From Publishers Weekly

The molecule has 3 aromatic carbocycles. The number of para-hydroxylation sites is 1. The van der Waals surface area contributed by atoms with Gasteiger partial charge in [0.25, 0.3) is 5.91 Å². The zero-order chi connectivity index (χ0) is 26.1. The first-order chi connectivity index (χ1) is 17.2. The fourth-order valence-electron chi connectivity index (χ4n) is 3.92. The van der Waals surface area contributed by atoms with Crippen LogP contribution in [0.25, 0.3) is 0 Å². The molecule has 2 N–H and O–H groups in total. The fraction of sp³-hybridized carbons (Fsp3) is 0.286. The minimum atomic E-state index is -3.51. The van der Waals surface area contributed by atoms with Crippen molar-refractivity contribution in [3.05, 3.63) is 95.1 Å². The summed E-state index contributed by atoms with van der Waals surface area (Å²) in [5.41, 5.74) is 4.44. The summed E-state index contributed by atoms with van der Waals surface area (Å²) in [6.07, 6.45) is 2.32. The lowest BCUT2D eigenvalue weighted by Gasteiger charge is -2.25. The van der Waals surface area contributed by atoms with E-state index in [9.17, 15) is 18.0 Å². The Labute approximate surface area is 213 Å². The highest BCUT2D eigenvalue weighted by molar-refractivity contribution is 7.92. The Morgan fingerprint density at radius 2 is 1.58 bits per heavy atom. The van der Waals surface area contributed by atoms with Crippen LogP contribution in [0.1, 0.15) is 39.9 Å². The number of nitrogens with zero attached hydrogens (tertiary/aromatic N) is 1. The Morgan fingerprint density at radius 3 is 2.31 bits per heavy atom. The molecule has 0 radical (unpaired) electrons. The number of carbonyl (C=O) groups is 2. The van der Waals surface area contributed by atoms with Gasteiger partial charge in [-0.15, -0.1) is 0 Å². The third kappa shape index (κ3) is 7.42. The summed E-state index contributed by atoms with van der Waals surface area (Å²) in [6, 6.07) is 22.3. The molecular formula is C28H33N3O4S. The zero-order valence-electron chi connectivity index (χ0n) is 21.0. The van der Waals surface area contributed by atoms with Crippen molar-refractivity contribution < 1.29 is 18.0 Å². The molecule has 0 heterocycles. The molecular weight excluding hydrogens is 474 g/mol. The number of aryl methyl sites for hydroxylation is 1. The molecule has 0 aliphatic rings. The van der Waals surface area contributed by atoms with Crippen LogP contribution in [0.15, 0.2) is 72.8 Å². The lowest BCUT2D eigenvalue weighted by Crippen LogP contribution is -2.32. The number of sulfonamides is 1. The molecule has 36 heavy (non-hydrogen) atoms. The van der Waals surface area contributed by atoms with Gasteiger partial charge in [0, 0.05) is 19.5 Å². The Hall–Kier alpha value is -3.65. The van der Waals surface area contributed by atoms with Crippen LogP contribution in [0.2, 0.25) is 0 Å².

Tall and gangly Ana Wills has never felt comfortable in her own skin and has spent years dreaming of her beautiful older half-sister Bee's glamorous life. Bee, who had a falling out with their overbearing and neurotic mother, Gay, left over a decade ago and never looked back. She eventually made it big on the music scene as an '80s rock star, with a knockout number 1 song. When Bee dies in mysterious fashion perhaps by her own hand at the age of 36, Ana is forced to leave the quiet and predictable town of Devon and travel to London to collect Bea's effects. In Bee's huge but surprisingly run-down flat, Ana is consumed by the clues she discovers about Bee's longtime depression and angry with herself for not making more of an effort to stay in touch. Bee's best friends black singer and exotic dresser Lolita Tate and Flint Lennard, Bee's erstwhile chauffeur are anxious to help Ana discover the details of her sister's existence. Lol and Ana click immediately, and Ana can't help being attracted to the enigmatic and hulking hunk, Flint. The three soon learn that Bee was leading a double life, one that included a disabled adolescent boy and a secret place for their rendezvous. Devastated, Ana finally stands up to Gay, who believes that Bee led a charmed life. "She had looks, Mum. She had money. She had absolutely nothing else. Take it from me. I've seen her life." Hints throughout suggest that Ana, too, has musical talent; it is that talent, despite the pain of loosing Bee, that will be her instrument of self-discovery. Jewell, author of Ralph's Party and thirtynothing, sounds a series of secrets and gradual revelations that keep the narrative at high pitch and bring it to a satisfying conclusion.